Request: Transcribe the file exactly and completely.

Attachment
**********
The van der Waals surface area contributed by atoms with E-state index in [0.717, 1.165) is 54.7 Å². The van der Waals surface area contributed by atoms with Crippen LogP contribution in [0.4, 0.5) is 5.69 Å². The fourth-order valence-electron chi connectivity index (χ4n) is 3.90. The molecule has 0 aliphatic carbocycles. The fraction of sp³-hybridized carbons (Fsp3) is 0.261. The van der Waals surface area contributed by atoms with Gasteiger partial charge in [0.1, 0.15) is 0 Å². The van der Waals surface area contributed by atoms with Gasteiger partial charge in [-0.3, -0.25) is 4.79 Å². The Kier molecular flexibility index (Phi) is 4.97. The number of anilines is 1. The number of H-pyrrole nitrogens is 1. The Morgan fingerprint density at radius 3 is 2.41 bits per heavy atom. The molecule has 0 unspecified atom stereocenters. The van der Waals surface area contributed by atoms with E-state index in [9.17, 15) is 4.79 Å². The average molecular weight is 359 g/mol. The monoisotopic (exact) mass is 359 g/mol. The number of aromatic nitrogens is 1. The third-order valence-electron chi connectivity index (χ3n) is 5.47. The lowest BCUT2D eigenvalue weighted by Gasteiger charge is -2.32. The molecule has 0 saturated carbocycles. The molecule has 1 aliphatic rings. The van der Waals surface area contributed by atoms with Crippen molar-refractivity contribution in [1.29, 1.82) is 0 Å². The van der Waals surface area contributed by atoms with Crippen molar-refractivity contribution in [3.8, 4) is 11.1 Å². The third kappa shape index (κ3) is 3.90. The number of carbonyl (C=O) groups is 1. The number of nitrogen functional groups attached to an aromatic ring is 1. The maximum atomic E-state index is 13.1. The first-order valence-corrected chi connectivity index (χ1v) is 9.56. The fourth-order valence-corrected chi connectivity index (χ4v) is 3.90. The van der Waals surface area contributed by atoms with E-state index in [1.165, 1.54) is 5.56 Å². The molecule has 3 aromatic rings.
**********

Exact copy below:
The van der Waals surface area contributed by atoms with E-state index in [0.717, 1.165) is 54.7 Å². The van der Waals surface area contributed by atoms with Crippen LogP contribution in [0.4, 0.5) is 5.69 Å². The fourth-order valence-electron chi connectivity index (χ4n) is 3.90. The molecule has 0 aliphatic carbocycles. The fraction of sp³-hybridized carbons (Fsp3) is 0.261. The van der Waals surface area contributed by atoms with Gasteiger partial charge in [0.1, 0.15) is 0 Å². The van der Waals surface area contributed by atoms with Gasteiger partial charge in [-0.3, -0.25) is 4.79 Å². The Kier molecular flexibility index (Phi) is 4.97. The number of anilines is 1. The number of H-pyrrole nitrogens is 1. The Morgan fingerprint density at radius 3 is 2.41 bits per heavy atom. The molecule has 0 unspecified atom stereocenters. The van der Waals surface area contributed by atoms with E-state index in [9.17, 15) is 4.79 Å². The average molecular weight is 359 g/mol. The monoisotopic (exact) mass is 359 g/mol. The number of aromatic nitrogens is 1. The third-order valence-electron chi connectivity index (χ3n) is 5.47. The lowest BCUT2D eigenvalue weighted by Gasteiger charge is -2.32. The molecule has 0 saturated carbocycles. The molecule has 1 aliphatic rings. The van der Waals surface area contributed by atoms with Crippen molar-refractivity contribution in [1.29, 1.82) is 0 Å². The van der Waals surface area contributed by atoms with Crippen molar-refractivity contribution in [3.8, 4) is 11.1 Å². The third kappa shape index (κ3) is 3.90. The number of carbonyl (C=O) groups is 1. The number of nitrogen functional groups attached to an aromatic ring is 1. The maximum atomic E-state index is 13.1. The first-order valence-corrected chi connectivity index (χ1v) is 9.56. The fourth-order valence-corrected chi connectivity index (χ4v) is 3.90. The van der Waals surface area contributed by atoms with E-state index in [1.165, 1.54) is 5.56 Å². The molecule has 3 aromatic rings.